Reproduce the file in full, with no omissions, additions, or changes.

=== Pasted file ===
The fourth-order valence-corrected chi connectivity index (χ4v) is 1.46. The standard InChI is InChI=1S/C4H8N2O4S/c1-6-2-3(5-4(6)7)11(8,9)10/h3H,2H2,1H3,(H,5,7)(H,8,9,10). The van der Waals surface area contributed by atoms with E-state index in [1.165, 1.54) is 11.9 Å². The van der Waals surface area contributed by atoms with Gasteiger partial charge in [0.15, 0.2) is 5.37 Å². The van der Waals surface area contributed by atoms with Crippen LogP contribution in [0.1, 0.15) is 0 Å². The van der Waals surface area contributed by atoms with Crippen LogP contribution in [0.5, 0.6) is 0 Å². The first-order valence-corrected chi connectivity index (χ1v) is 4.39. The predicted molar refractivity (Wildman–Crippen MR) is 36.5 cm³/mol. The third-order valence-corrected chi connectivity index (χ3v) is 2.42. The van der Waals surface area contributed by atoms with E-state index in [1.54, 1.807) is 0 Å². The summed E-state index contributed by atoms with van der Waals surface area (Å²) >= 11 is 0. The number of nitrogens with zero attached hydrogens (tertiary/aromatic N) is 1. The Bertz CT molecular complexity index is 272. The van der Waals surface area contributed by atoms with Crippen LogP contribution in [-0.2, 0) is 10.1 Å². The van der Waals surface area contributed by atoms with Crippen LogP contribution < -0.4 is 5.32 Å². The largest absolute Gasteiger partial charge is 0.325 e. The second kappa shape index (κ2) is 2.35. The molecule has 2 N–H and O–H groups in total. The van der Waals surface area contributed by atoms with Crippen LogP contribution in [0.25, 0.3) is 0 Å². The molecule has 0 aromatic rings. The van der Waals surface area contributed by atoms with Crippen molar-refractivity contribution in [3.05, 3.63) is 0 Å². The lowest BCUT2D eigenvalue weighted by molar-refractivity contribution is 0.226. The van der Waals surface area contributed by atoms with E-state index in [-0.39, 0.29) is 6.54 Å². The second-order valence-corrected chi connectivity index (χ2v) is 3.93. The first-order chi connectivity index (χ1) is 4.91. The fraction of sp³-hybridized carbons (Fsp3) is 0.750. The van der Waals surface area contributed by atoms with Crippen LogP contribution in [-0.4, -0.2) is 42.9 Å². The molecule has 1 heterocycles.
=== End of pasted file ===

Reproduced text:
The fourth-order valence-corrected chi connectivity index (χ4v) is 1.46. The standard InChI is InChI=1S/C4H8N2O4S/c1-6-2-3(5-4(6)7)11(8,9)10/h3H,2H2,1H3,(H,5,7)(H,8,9,10). The van der Waals surface area contributed by atoms with E-state index in [1.165, 1.54) is 11.9 Å². The van der Waals surface area contributed by atoms with Gasteiger partial charge in [0.15, 0.2) is 5.37 Å². The van der Waals surface area contributed by atoms with Crippen LogP contribution in [0.1, 0.15) is 0 Å². The van der Waals surface area contributed by atoms with Crippen LogP contribution in [0.5, 0.6) is 0 Å². The first-order valence-corrected chi connectivity index (χ1v) is 4.39. The predicted molar refractivity (Wildman–Crippen MR) is 36.5 cm³/mol. The third-order valence-corrected chi connectivity index (χ3v) is 2.42. The van der Waals surface area contributed by atoms with E-state index in [1.54, 1.807) is 0 Å². The summed E-state index contributed by atoms with van der Waals surface area (Å²) >= 11 is 0. The number of nitrogens with zero attached hydrogens (tertiary/aromatic N) is 1. The Bertz CT molecular complexity index is 272. The van der Waals surface area contributed by atoms with Crippen LogP contribution in [-0.2, 0) is 10.1 Å². The van der Waals surface area contributed by atoms with Crippen LogP contribution < -0.4 is 5.32 Å². The largest absolute Gasteiger partial charge is 0.325 e. The second kappa shape index (κ2) is 2.35. The molecule has 2 N–H and O–H groups in total. The van der Waals surface area contributed by atoms with Crippen LogP contribution in [0.25, 0.3) is 0 Å². The molecule has 0 aromatic rings. The van der Waals surface area contributed by atoms with Crippen molar-refractivity contribution in [3.05, 3.63) is 0 Å². The lowest BCUT2D eigenvalue weighted by molar-refractivity contribution is 0.226. The van der Waals surface area contributed by atoms with E-state index in [-0.39, 0.29) is 6.54 Å². The second-order valence-corrected chi connectivity index (χ2v) is 3.93. The first-order chi connectivity index (χ1) is 4.91. The fraction of sp³-hybridized carbons (Fsp3) is 0.750. The van der Waals surface area contributed by atoms with Crippen LogP contribution in [-0.4, -0.2) is 42.9 Å². The molecule has 1 heterocycles.